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Title: Field-based estimates of global warming potential in bioenergy systems of Hawaii: Crop choice and deficit irrigation

Replacing fossil fuel with biofuel is environmentally viable from a climate change perspective only if the net greenhouse gas (GHG) footprint of the system is reduced. The effects of replacing annual arable crops with perennial bioenergy feedstocks on net GHG production and soil carbon (C) stock are critical to the system-level balance. Here, we compared GHG flux, crop yield, root biomass, and soil C stock under two potential tropical, perennial grass biofuel feedstocks: conventional sugarcane and ratoon-harvested, zero-tillage napiergrass. Evaluations were conducted at two irrigation levels, 100% of plantation application and at a 50% deficit. Peaks and troughs of GHG emission followed agronomic events such as ratoon harvest of napiergrass and fertilization. Yet, net GHG flux was dominated by carbon dioxide (CO 2), as methane was oxidized and nitrous oxide (N 2O) emission was very low even following fertilization. High N 2O fluxes that frequently negate other greenhouse gas benefits that come from replacing fossil fuels with agronomic forms of bioenergy were mitigated by efficient water and fertilizer management, including direct injection of fertilizer into buried irrigation lines. From soil intensively cultivated for a century in sugarcane, soil C stock and root biomass increased rapidly following cultivation in grasses selectedmore » for robust root systems and drought tolerance. The net soil C increase over the two-year crop cycle was three-fold greater than the annualized soil surface CO 2 flux. Furthermore, deficit irrigation reduced yield, but increased soil C accumulation as proportionately more photosynthetic resources were allocated below ground. In the first two years of cultivation napier grass did not increase net greenhouse warming potential (GWP) compared to sugarcane, and has the advantage of multiple ratoon harvests per year and less negative effects of deficit irrigation to yield.« less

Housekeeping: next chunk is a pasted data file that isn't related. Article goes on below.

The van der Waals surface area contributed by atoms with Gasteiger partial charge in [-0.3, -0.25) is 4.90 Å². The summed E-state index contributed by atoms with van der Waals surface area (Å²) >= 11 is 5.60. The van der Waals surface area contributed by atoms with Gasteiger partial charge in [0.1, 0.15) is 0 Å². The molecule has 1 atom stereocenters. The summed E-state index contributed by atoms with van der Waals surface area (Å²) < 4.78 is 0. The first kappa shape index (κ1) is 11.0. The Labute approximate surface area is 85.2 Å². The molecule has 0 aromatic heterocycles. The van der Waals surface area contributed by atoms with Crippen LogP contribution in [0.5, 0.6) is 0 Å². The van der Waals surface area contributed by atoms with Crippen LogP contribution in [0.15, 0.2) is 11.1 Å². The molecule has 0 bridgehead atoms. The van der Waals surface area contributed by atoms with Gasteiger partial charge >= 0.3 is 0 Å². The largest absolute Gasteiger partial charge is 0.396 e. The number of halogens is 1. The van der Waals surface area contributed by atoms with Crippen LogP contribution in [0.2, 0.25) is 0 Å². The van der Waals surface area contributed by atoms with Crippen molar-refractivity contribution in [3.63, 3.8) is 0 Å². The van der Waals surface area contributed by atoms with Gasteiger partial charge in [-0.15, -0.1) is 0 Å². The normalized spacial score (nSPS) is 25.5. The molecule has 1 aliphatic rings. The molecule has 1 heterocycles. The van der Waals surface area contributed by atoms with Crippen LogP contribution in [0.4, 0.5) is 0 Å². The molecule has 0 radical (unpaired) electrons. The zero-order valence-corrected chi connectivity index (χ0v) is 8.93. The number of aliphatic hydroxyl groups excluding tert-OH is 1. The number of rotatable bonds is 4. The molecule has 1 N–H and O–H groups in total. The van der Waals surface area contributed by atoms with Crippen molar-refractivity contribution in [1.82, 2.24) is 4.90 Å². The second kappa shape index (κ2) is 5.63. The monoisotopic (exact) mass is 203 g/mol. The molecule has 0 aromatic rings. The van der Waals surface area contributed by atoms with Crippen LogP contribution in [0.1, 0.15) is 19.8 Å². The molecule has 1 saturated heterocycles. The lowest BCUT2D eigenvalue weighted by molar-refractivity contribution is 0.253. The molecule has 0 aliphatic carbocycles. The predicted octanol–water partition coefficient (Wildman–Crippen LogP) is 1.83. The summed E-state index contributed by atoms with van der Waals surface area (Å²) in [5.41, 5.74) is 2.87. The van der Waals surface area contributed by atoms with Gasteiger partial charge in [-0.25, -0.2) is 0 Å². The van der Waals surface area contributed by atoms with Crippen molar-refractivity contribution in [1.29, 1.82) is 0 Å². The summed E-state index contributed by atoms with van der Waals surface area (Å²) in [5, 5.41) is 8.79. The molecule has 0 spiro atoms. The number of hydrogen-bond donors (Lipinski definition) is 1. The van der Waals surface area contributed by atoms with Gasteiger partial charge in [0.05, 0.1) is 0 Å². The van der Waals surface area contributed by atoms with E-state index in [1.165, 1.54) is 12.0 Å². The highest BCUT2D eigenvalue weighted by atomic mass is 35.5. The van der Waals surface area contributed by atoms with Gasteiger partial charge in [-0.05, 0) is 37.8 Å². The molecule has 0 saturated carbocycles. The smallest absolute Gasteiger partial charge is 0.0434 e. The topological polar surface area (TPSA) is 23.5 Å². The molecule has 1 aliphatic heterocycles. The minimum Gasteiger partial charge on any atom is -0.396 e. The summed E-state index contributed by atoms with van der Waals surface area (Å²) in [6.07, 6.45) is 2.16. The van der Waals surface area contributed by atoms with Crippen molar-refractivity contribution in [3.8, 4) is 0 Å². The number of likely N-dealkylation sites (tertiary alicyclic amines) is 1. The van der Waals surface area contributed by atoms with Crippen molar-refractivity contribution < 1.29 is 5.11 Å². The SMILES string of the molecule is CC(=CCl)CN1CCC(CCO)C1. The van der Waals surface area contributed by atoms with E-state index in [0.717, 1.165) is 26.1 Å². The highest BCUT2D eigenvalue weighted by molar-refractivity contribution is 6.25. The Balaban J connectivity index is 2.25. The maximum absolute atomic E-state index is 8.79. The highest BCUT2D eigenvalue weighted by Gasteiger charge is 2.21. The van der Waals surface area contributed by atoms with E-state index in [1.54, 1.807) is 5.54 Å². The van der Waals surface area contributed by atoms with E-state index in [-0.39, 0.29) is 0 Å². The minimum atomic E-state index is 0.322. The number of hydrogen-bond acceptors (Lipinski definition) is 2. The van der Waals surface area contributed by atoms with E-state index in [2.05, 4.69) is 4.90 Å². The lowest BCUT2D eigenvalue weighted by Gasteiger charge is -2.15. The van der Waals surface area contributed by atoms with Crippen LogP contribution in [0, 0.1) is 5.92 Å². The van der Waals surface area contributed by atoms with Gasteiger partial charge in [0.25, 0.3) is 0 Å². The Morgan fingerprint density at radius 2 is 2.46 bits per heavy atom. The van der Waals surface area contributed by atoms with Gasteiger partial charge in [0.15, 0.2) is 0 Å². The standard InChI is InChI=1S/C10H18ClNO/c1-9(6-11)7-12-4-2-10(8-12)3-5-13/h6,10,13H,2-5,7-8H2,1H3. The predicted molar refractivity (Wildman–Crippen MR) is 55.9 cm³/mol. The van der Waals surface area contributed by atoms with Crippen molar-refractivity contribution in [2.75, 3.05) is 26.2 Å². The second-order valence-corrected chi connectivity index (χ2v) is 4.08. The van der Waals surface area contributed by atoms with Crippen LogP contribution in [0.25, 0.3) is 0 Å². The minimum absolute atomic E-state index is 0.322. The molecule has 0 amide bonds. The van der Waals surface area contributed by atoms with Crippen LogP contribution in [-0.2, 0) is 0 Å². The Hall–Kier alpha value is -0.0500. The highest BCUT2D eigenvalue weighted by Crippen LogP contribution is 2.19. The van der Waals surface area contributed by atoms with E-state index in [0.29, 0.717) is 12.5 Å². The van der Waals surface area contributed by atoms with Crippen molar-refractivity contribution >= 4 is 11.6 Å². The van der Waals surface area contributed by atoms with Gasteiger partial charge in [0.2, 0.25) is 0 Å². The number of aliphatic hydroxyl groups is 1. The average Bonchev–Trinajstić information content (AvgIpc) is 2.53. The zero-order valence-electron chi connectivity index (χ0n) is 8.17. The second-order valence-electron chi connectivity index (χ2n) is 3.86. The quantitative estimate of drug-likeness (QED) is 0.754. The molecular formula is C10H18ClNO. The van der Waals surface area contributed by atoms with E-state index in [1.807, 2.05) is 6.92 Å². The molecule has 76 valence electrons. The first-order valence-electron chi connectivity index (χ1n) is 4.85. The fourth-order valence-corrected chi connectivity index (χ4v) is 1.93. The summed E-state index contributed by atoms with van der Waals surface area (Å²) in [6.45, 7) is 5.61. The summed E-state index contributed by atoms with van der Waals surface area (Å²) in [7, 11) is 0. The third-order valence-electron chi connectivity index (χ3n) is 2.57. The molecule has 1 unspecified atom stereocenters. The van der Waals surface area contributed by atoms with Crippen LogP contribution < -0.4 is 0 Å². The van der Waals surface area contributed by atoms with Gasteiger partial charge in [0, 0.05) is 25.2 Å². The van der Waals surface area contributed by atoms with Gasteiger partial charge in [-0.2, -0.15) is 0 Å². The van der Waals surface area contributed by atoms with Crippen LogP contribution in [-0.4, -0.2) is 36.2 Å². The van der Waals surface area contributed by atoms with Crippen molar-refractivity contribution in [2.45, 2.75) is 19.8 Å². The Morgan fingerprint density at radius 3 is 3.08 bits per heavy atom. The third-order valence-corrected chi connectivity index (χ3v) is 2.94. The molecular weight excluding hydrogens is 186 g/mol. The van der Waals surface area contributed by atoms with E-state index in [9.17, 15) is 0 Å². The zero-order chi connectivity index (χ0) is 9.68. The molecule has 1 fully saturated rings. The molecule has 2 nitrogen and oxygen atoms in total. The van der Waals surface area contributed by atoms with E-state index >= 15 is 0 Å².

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  1. Univ. of Hawaii Manoa, Honolulu, HI (United States)
  2. Texas A&M AgriLife Blackland Research and Extension Center, Temple, TX (United States)
  3. United States Dept. of Agriculture-Agricultural Research Service Grassland Soil and Water Research Lab., Temple, TX (United States)
  4. Hawaii Commercial & Sugar, Puunene, HI (United States)
  5. Pacific Northwest National Lab. (PNNL), Richland, WA (United States)
Publication Date:
Grant/Contract Number:
Published Article
Journal Name:
Additional Journal Information:
Journal Volume: 12; Journal Issue: 1; Journal ID: ISSN 1932-6203
Public Library of Science
Research Org:
Univ. of Hawaii, Honolulu, HI (United States)
Sponsoring Org:
USDOE Office of Energy Efficiency and Renewable Energy (EERE)
Country of Publication:
United States
09 BIOMASS FUELS; 60 APPLIED LIFE SCIENCES; sugarcane; agricultural irrigation; agricultural soil science; carbon dioxide; fertilizers; grasses; bioenergy feedstock; physical geography
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Alternate Identifier(s):
OSTI ID: 1346035